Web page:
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Reconsidering the rise of ‘shareholder value’ in the United States, 1960-2000


  • Taylor, Blake Edward


This study analyses thousands of corporate annual reports and financial data from 1960-2000 to propose an early history of the term ‘shareholder value’ in the United States. Scholarly interest in ‘shareholder value’ has burgeoned since 2000, but still little is known about the term’s origins. My findings suggest that corporate managers’ intentional and repeated use of the term did not begin until the early 1980s and was not widespread until the 1990s. Further, my analysis of General Electric Corporation, Johnson & Johnson, and The Coca-Cola Company suggests that adopting ‘shareholder value’ rhetoric likely had little impact on the performance of these case study firms.

Suggested Citation

  • Taylor, Blake Edward, 2015. "Reconsidering the rise of ‘shareholder value’ in the United States, 1960-2000," Economic History Working Papers 60967, London School of Economics and Political Science, Department of Economic History.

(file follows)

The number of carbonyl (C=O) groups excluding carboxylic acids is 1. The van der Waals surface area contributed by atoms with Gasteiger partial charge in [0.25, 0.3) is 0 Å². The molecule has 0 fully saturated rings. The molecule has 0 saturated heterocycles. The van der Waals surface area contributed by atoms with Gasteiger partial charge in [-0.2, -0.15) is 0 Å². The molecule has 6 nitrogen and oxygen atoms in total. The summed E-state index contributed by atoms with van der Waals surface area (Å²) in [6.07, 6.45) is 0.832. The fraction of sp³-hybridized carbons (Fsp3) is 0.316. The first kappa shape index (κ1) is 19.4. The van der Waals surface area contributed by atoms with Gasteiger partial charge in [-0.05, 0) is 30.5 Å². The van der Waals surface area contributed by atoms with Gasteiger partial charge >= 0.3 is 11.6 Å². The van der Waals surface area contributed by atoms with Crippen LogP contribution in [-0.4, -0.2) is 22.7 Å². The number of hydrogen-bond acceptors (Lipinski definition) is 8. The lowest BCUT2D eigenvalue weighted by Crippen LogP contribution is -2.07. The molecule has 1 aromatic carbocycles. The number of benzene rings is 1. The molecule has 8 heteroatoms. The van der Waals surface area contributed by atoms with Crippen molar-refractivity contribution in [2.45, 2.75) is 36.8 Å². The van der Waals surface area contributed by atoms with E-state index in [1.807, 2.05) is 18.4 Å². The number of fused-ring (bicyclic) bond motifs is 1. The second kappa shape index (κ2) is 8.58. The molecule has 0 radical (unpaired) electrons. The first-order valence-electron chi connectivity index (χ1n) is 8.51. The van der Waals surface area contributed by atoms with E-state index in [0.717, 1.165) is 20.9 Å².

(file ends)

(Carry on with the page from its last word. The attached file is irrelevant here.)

• Handle: RePEc:ehl:wpaper:60967

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    More about this item


    corporate governance; shareholder; corporations; firm behaviour; corporate payout; corporate control; firm objectives; management;

    JEL classification:

    • D21 - Microeconomics - - Production and Organizations - - - Firm Behavior: Theory
    • G30 - Financial Economics - - Corporate Finance and Governance - - - General
    • G34 - Financial Economics - - Corporate Finance and Governance - - - Mergers; Acquisitions; Restructuring; Corporate Governance
    • G35 - Financial Economics - - Corporate Finance and Governance - - - Payout Policy
    • L21 - Industrial Organization - - Firm Objectives, Organization, and Behavior - - - Business Objectives of the Firm
    • N82 - Economic History - - Micro-Business History - - - U.S.; Canada: 1913-

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